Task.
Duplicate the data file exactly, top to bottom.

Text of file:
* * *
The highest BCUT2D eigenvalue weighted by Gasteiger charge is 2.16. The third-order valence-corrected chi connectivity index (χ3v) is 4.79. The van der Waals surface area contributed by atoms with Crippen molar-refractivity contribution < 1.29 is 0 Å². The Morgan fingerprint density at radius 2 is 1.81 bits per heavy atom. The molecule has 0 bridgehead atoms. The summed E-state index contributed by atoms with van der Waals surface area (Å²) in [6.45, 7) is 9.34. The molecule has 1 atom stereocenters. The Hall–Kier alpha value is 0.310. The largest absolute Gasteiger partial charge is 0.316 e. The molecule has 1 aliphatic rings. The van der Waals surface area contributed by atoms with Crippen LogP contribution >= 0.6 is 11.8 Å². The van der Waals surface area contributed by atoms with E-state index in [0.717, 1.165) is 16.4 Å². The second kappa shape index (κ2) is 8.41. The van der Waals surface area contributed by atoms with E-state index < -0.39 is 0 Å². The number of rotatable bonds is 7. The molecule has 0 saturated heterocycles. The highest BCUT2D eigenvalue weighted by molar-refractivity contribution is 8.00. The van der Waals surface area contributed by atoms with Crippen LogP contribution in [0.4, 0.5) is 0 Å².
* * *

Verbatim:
The highest BCUT2D eigenvalue weighted by Gasteiger charge is 2.16. The third-order valence-corrected chi connectivity index (χ3v) is 4.79. The van der Waals surface area contributed by atoms with Crippen molar-refractivity contribution < 1.29 is 0 Å². The Morgan fingerprint density at radius 2 is 1.81 bits per heavy atom. The molecule has 0 bridgehead atoms. The summed E-state index contributed by atoms with van der Waals surface area (Å²) in [6.45, 7) is 9.34. The molecule has 1 atom stereocenters. The Hall–Kier alpha value is 0.310. The largest absolute Gasteiger partial charge is 0.316 e. The molecule has 1 aliphatic rings. The van der Waals surface area contributed by atoms with Crippen LogP contribution >= 0.6 is 11.8 Å². The van der Waals surface area contributed by atoms with E-state index in [0.717, 1.165) is 16.4 Å². The second kappa shape index (κ2) is 8.41. The van der Waals surface area contributed by atoms with E-state index < -0.39 is 0 Å². The number of rotatable bonds is 7. The molecule has 0 saturated heterocycles. The highest BCUT2D eigenvalue weighted by molar-refractivity contribution is 8.00. The van der Waals surface area contributed by atoms with Crippen LogP contribution in [0.4, 0.5) is 0 Å².